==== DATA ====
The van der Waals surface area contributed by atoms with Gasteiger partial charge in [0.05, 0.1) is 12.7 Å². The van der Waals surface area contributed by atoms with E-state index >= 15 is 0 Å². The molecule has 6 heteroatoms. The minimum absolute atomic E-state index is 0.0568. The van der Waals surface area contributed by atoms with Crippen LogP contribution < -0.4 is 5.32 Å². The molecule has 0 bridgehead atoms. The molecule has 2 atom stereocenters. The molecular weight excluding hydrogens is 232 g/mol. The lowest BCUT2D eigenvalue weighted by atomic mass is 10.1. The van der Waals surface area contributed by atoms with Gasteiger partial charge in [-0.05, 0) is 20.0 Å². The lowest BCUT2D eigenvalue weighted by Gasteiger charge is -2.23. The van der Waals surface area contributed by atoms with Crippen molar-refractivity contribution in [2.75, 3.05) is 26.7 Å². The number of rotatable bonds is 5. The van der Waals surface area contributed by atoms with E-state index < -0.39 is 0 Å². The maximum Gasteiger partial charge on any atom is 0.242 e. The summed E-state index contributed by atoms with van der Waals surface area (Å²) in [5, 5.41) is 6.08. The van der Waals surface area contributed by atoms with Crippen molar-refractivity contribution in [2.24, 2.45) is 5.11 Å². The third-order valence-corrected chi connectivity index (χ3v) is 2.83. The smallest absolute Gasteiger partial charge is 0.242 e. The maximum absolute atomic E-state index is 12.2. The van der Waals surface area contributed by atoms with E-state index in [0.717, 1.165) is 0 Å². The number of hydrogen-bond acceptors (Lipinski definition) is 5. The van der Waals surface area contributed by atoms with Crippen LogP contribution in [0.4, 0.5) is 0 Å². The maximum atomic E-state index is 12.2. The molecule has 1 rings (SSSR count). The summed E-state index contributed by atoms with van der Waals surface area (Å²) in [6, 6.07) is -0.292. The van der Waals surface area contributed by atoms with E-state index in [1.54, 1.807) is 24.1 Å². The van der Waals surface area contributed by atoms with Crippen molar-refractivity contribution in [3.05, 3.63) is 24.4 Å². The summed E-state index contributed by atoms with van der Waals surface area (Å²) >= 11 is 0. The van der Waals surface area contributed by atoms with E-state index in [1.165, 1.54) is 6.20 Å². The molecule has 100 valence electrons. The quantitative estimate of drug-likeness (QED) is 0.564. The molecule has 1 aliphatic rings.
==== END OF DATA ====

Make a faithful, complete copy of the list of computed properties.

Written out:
The van der Waals surface area contributed by atoms with Gasteiger partial charge in [0.05, 0.1) is 12.7 Å². The van der Waals surface area contributed by atoms with E-state index >= 15 is 0 Å². The molecule has 6 heteroatoms. The minimum absolute atomic E-state index is 0.0568. The van der Waals surface area contributed by atoms with Crippen LogP contribution < -0.4 is 5.32 Å². The molecule has 0 bridgehead atoms. The molecule has 2 atom stereocenters. The molecular weight excluding hydrogens is 232 g/mol. The lowest BCUT2D eigenvalue weighted by atomic mass is 10.1. The van der Waals surface area contributed by atoms with Gasteiger partial charge in [-0.05, 0) is 20.0 Å². The lowest BCUT2D eigenvalue weighted by Gasteiger charge is -2.23. The van der Waals surface area contributed by atoms with Crippen molar-refractivity contribution in [2.75, 3.05) is 26.7 Å². The number of rotatable bonds is 5. The van der Waals surface area contributed by atoms with E-state index < -0.39 is 0 Å². The maximum Gasteiger partial charge on any atom is 0.242 e. The summed E-state index contributed by atoms with van der Waals surface area (Å²) in [5, 5.41) is 6.08. The van der Waals surface area contributed by atoms with Crippen molar-refractivity contribution in [2.24, 2.45) is 5.11 Å². The third-order valence-corrected chi connectivity index (χ3v) is 2.83. The smallest absolute Gasteiger partial charge is 0.242 e. The maximum absolute atomic E-state index is 12.2. The van der Waals surface area contributed by atoms with E-state index in [0.717, 1.165) is 0 Å². The number of hydrogen-bond acceptors (Lipinski definition) is 5. The van der Waals surface area contributed by atoms with Crippen LogP contribution in [0.4, 0.5) is 0 Å². The maximum atomic E-state index is 12.2. The molecule has 1 rings (SSSR count). The summed E-state index contributed by atoms with van der Waals surface area (Å²) in [6, 6.07) is -0.292. The van der Waals surface area contributed by atoms with E-state index in [1.54, 1.807) is 24.1 Å². The van der Waals surface area contributed by atoms with Crippen molar-refractivity contribution in [3.05, 3.63) is 24.4 Å². The summed E-state index contributed by atoms with van der Waals surface area (Å²) >= 11 is 0. The van der Waals surface area contributed by atoms with E-state index in [1.165, 1.54) is 6.20 Å². The molecule has 100 valence electrons. The quantitative estimate of drug-likeness (QED) is 0.564. The molecule has 1 aliphatic rings.